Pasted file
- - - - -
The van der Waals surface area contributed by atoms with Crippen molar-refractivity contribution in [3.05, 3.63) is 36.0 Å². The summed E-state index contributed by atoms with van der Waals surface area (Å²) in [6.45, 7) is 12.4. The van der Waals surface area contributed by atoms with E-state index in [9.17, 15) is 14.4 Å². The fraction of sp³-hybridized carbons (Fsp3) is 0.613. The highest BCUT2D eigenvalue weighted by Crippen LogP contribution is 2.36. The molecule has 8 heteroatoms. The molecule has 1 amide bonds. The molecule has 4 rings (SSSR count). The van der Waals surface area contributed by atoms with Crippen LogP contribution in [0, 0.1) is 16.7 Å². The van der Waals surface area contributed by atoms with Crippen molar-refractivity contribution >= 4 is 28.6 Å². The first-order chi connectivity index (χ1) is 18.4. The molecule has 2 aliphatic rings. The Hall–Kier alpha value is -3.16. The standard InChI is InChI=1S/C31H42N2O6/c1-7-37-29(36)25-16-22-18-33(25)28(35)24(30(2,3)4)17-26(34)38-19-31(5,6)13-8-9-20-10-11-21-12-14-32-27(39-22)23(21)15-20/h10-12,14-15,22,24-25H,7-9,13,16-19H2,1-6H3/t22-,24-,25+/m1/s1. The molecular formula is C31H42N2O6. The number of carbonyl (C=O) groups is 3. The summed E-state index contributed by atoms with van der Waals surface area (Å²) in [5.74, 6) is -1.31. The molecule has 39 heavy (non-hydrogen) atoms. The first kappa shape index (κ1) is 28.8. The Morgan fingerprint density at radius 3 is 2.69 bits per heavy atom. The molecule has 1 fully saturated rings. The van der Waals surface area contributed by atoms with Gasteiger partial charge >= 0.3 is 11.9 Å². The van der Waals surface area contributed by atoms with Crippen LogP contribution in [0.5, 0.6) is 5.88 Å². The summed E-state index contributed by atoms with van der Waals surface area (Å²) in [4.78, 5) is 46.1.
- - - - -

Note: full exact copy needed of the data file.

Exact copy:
The van der Waals surface area contributed by atoms with Crippen molar-refractivity contribution in [3.05, 3.63) is 36.0 Å². The summed E-state index contributed by atoms with van der Waals surface area (Å²) in [6.45, 7) is 12.4. The van der Waals surface area contributed by atoms with E-state index in [9.17, 15) is 14.4 Å². The fraction of sp³-hybridized carbons (Fsp3) is 0.613. The highest BCUT2D eigenvalue weighted by Crippen LogP contribution is 2.36. The molecule has 8 heteroatoms. The molecule has 1 amide bonds. The molecule has 4 rings (SSSR count). The van der Waals surface area contributed by atoms with Crippen LogP contribution in [0, 0.1) is 16.7 Å². The van der Waals surface area contributed by atoms with Crippen molar-refractivity contribution >= 4 is 28.6 Å². The first-order chi connectivity index (χ1) is 18.4. The molecule has 2 aliphatic rings. The Hall–Kier alpha value is -3.16. The standard InChI is InChI=1S/C31H42N2O6/c1-7-37-29(36)25-16-22-18-33(25)28(35)24(30(2,3)4)17-26(34)38-19-31(5,6)13-8-9-20-10-11-21-12-14-32-27(39-22)23(21)15-20/h10-12,14-15,22,24-25H,7-9,13,16-19H2,1-6H3/t22-,24-,25+/m1/s1. The molecular formula is C31H42N2O6. The number of carbonyl (C=O) groups is 3. The summed E-state index contributed by atoms with van der Waals surface area (Å²) in [5.74, 6) is -1.31. The molecule has 39 heavy (non-hydrogen) atoms. The first kappa shape index (κ1) is 28.8. The Morgan fingerprint density at radius 3 is 2.69 bits per heavy atom. The molecule has 1 fully saturated rings. The van der Waals surface area contributed by atoms with Gasteiger partial charge >= 0.3 is 11.9 Å². The van der Waals surface area contributed by atoms with Crippen LogP contribution in [0.5, 0.6) is 5.88 Å². The summed E-state index contributed by atoms with van der Waals surface area (Å²) in [4.78, 5) is 46.1.